One scene that exemplifies how the film brings the novel to life is in the first ball scene, which is public. The film shows the difference between the public ball and the private ball later on in the film. When the scene opens, the music can be heard from behind two main doors before the doors open to the camera. Once the doors open the music gets much louder. The dolly camera movement going through the doorway gives the viewer the feeling as if they themselves are walking into the crowded and noisy room. There is a long establishing shot to show the entire space where the ball is taking place. The people dancing are all clapping loudly, including the two youngest sisters and there are also many onlookers to the dancers. The music is diegetic, which we know for sure because there are people dancing along with it as well as the camera moving up to the second level where a band of people are playing.

           To show the chaos of the room, there are quick cuts from person to person. The viewers see Kitty and Lydia dancing and trying to speak a few words of their conversation before spinning and continuing the dance. The focus is on the two sisters dancing, while the rest of the dancers have a softer focus to draw the eye to the main people of the shot, and to keep viewers from losing the sisters among the crowd. When the camera cuts to Elizabeth, her friend Charlotte, and her older sister Jane, they are trying to speak over the loud music. The three girls are laughing and talking while they keep an eye for the people, and especially the men in the room.

My film analysis of Pride & Prejudice I chose to put under “analysis and synthesis” as well as “curiosity” because although this piece showed my ability to break down and draw conclusions from a new media, film, it also is the piece of writing that inspired me to become more aware and attentive to these film terms and their purposeful use in other movies.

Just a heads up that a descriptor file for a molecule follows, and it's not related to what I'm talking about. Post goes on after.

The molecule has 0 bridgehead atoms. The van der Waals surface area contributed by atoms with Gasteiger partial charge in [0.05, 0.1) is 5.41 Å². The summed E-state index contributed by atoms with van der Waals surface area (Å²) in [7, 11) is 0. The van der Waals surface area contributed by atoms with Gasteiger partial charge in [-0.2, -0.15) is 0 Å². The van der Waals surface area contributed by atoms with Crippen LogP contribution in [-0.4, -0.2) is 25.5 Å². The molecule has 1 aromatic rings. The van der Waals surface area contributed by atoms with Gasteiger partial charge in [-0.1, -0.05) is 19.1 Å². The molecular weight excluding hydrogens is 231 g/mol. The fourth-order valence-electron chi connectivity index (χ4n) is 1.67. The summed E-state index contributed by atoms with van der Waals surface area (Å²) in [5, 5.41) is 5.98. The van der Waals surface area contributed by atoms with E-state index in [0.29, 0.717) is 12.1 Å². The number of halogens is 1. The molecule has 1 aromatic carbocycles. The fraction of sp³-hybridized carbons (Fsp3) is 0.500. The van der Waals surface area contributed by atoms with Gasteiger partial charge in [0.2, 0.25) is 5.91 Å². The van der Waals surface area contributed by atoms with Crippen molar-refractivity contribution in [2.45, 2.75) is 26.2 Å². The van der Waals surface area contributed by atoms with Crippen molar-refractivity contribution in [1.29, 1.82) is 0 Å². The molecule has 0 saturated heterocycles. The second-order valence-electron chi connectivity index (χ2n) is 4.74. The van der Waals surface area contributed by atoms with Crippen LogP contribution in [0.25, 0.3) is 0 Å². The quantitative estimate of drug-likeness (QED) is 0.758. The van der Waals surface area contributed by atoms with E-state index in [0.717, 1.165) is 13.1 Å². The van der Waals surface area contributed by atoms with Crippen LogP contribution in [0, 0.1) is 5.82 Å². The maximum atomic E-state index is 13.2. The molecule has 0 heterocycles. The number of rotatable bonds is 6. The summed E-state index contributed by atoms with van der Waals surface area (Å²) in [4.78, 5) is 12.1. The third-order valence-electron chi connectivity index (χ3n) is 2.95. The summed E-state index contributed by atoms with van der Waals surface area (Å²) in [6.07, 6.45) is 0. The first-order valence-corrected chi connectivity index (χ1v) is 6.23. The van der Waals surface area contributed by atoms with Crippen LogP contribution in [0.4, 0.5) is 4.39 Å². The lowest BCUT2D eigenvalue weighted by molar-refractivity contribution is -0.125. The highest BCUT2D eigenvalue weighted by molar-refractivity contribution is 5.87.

As soon as I was given this sheet and trained my eye to look for the certain angles and movements of the camera, I actually got really excited. I think that I did not fully understand what went behind a movie other than just the actors acting until now, and writing down the thoughts in an essay showed me just how much there is to say about each angle and the intention behind each and every shot or scene. I would watch the scene again and again and pause it every few seconds just to let my mind catch up almost to everything that was happening that is hard to catch the first time. This was an instance where as I wrote more and more, I began to understand and appreciate it further.

I was glad to be able to analyze just one scene from the movie, otherwise too much of the film would have been overwhelming and tedious. It’s very impressive how the filmmakers do this for sometimes dozens of films, and there are people like me who don’t even notice them at all when in reality the camera can sometimes tell so much more than the actor or the setting.

This sparked my curiosity in the art of filmmaking in general, and for each movie I have seen since that point, I see how each film uses the different angles, movement, and music differently to get a feeling across to the audience.


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